Cory Wheelabrator withdraws plans for Norfolk incinerator

Cory Wheelabrator withdraws plans for Norfolk incinerator

Plans to build an incinerator at The Willows Business Park in Kings Lynn, Norfolk, have been withdrawn by project developers Cory Environmental Management and Wheelabrator Technologies Incorporated, following the termination of the consortium’s waste contract.

The Willows Power & Recycling Centre has had a beleaguered history, after the Department for Environment, Food and Rural Affairs (Defra) withdrew £91 million (or £169 million over 25 years) of Private Finance Initiative funding (PFI) from the project and Norfolk County Council’s (NCC) cabinet unanimously voted to abandon its waste contract with Cory Wheelabrator following planning delays.

Planning background

Despite NCC granting planning permission to Cory Wheelabrator in June 2012, the plans were called in for public inquiry after the Borough Council of King’s Lynn & West Norfolk wrote to Local Government Secretary Eric Pickles claiming that the council had ignored the fact that 65,000 local residents were against the proposal.

However a final decision on the plant’s future was repeatedly delayed (a decision was expected in January 2014, but no such announcement has yet been made), costing the council £140,000 a day.

As Pickles had not revealed to the council when a decision would be made, NCC decided in April 2014 that breaking its contract earlier, rather than later, would protect it from future costs.

It had to pay more than £30 million (£20.3 million of capped compensation to Cory Wheelabrator, as well as public inquiry costs of £1.6 million, and exchange rate and interest rate related costs of £8.36 million) as a result of breaking its contract.

These factors, along with NCC’s December 2014 decision to disallow the land at The Willows Business Park to be sold to developers wishing to build incinerators (in the hope that residual waste will be processed further up the waste hierarchy), have led Cory Wheelabrator to withdraw its plans for the project.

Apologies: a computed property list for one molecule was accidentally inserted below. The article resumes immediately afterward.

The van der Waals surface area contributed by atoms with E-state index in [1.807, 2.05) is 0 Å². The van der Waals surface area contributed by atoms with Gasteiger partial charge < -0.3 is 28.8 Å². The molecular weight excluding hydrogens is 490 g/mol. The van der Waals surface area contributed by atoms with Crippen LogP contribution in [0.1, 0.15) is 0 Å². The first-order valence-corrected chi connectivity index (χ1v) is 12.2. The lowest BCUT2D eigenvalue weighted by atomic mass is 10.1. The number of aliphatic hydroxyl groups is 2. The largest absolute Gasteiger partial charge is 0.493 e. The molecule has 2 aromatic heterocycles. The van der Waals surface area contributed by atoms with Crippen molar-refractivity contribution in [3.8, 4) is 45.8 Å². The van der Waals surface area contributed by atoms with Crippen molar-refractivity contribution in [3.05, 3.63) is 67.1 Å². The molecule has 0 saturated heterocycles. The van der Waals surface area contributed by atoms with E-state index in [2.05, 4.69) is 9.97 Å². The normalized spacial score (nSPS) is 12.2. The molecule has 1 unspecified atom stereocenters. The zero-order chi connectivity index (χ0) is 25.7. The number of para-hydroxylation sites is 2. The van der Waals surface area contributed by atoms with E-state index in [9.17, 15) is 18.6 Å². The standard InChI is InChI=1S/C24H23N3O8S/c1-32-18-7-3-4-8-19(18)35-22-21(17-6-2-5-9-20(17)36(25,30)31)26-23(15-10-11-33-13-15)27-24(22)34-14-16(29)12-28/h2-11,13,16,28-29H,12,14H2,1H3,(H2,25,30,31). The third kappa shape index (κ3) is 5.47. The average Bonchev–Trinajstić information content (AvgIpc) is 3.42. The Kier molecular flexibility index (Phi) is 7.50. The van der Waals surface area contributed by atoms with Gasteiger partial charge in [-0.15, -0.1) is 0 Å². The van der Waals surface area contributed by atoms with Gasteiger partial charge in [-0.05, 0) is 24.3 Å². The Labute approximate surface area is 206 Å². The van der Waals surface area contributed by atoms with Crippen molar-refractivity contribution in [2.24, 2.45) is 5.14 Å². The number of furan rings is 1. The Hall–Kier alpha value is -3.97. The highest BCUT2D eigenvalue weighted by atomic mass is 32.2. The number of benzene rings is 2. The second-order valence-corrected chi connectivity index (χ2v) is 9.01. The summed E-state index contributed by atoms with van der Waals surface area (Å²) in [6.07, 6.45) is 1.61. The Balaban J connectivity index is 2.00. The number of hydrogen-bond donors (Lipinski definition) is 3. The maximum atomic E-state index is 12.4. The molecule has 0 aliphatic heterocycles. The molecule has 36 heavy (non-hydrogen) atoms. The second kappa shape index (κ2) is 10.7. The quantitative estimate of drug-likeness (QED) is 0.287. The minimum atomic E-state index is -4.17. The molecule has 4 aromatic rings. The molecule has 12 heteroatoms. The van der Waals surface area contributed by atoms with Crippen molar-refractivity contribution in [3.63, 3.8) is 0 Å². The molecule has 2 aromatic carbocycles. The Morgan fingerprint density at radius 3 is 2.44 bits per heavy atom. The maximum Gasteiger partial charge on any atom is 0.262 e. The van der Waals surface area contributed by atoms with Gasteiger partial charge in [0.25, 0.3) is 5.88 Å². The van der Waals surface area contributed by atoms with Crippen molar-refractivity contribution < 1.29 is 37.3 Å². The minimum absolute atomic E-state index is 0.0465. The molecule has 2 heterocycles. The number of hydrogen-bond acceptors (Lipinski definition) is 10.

A spokesperson for Cory Wheelabrator confirmed that the two companies have ‘jointly withdrawn’ the planning application for the Willows Power & Recycling Centre, and said that all further queries relating to the Willows site should be directed to the landowner, Norfolk County Council.

There will be no incinerator at The Willows’

Toby Coke, Chairman of NCC’s Environment, Development & Transport Committee, said: “Cory Wheelabrator’s decision to withdraw the application has removed any lingering uncertainty about the future of The Willows site.

“The contract with Cory Wheelabrator had already ended, but withdrawal of the application underlines what the County Council had already decided: There will be no incinerator at The Willows. 

“This has been a long and costly episode for Norfolk, and we still have to find sustainable waste disposal solutions that do not involve incineration. For that reason the County Council will be retaining the land, but any other facility proposed for the site must be higher up the waste stream than incineration.” 

George Nobbs, Leader of Norfolk County Council, added: “This decision has been entirely a matter of Cory Wheelabrator to make. It is ironic that Eric Pickles has, even now, failed to publish the Inspector’s report of his own Planning Inquiry, which has cost the Norfolk taxpayer millions.” 

Currently, 40,000 tonnes per year of Norfolk’s residual waste is being sent for processing at SITA UK’s Great Blakenham EfW plant under a two-year agreement with Suffolk County Council.

Find out more about the Willows Power & Recycling Centre.

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